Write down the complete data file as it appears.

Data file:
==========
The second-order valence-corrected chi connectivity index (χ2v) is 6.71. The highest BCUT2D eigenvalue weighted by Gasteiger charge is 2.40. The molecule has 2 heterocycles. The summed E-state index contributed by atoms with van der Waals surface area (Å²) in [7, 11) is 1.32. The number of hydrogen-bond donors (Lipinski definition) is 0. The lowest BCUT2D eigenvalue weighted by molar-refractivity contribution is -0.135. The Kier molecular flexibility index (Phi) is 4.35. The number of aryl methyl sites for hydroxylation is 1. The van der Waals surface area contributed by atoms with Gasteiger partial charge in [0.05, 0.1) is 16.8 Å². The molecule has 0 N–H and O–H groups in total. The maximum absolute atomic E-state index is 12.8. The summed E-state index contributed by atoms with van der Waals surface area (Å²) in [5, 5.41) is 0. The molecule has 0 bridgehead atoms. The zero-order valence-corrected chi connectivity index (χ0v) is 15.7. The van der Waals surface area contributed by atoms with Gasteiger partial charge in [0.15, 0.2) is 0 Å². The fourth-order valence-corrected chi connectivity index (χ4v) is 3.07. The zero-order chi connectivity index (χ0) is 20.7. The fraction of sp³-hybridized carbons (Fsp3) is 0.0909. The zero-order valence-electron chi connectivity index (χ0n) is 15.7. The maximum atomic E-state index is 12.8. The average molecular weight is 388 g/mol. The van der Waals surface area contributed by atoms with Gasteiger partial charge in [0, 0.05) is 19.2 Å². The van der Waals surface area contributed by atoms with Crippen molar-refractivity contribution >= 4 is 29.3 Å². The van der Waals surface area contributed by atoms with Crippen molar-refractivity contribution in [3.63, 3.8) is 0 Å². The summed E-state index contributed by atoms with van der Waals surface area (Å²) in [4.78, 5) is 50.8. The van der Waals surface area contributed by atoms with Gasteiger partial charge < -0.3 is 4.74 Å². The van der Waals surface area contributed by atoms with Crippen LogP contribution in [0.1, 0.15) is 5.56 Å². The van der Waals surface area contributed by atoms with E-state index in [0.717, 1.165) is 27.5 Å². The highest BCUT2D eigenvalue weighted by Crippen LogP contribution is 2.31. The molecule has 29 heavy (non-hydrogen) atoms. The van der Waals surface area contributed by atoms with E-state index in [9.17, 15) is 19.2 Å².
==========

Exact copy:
The second-order valence-corrected chi connectivity index (χ2v) is 6.71. The highest BCUT2D eigenvalue weighted by Gasteiger charge is 2.40. The molecule has 2 heterocycles. The summed E-state index contributed by atoms with van der Waals surface area (Å²) in [7, 11) is 1.32. The number of hydrogen-bond donors (Lipinski definition) is 0. The lowest BCUT2D eigenvalue weighted by molar-refractivity contribution is -0.135. The Kier molecular flexibility index (Phi) is 4.35. The number of aryl methyl sites for hydroxylation is 1. The van der Waals surface area contributed by atoms with Gasteiger partial charge in [0.05, 0.1) is 16.8 Å². The molecule has 0 N–H and O–H groups in total. The maximum absolute atomic E-state index is 12.8. The summed E-state index contributed by atoms with van der Waals surface area (Å²) in [5, 5.41) is 0. The molecule has 0 bridgehead atoms. The zero-order valence-corrected chi connectivity index (χ0v) is 15.7. The van der Waals surface area contributed by atoms with Gasteiger partial charge in [0.15, 0.2) is 0 Å². The fourth-order valence-corrected chi connectivity index (χ4v) is 3.07. The zero-order chi connectivity index (χ0) is 20.7. The fraction of sp³-hybridized carbons (Fsp3) is 0.0909. The zero-order valence-electron chi connectivity index (χ0n) is 15.7. The maximum atomic E-state index is 12.8. The average molecular weight is 388 g/mol. The van der Waals surface area contributed by atoms with Gasteiger partial charge in [0, 0.05) is 19.2 Å². The van der Waals surface area contributed by atoms with Crippen molar-refractivity contribution >= 4 is 29.3 Å². The van der Waals surface area contributed by atoms with Crippen molar-refractivity contribution in [3.63, 3.8) is 0 Å². The summed E-state index contributed by atoms with van der Waals surface area (Å²) in [4.78, 5) is 50.8. The van der Waals surface area contributed by atoms with Gasteiger partial charge < -0.3 is 4.74 Å². The van der Waals surface area contributed by atoms with Crippen LogP contribution in [0.1, 0.15) is 5.56 Å². The van der Waals surface area contributed by atoms with E-state index in [0.717, 1.165) is 27.5 Å². The highest BCUT2D eigenvalue weighted by Crippen LogP contribution is 2.31. The molecule has 29 heavy (non-hydrogen) atoms. The van der Waals surface area contributed by atoms with E-state index in [9.17, 15) is 19.2 Å².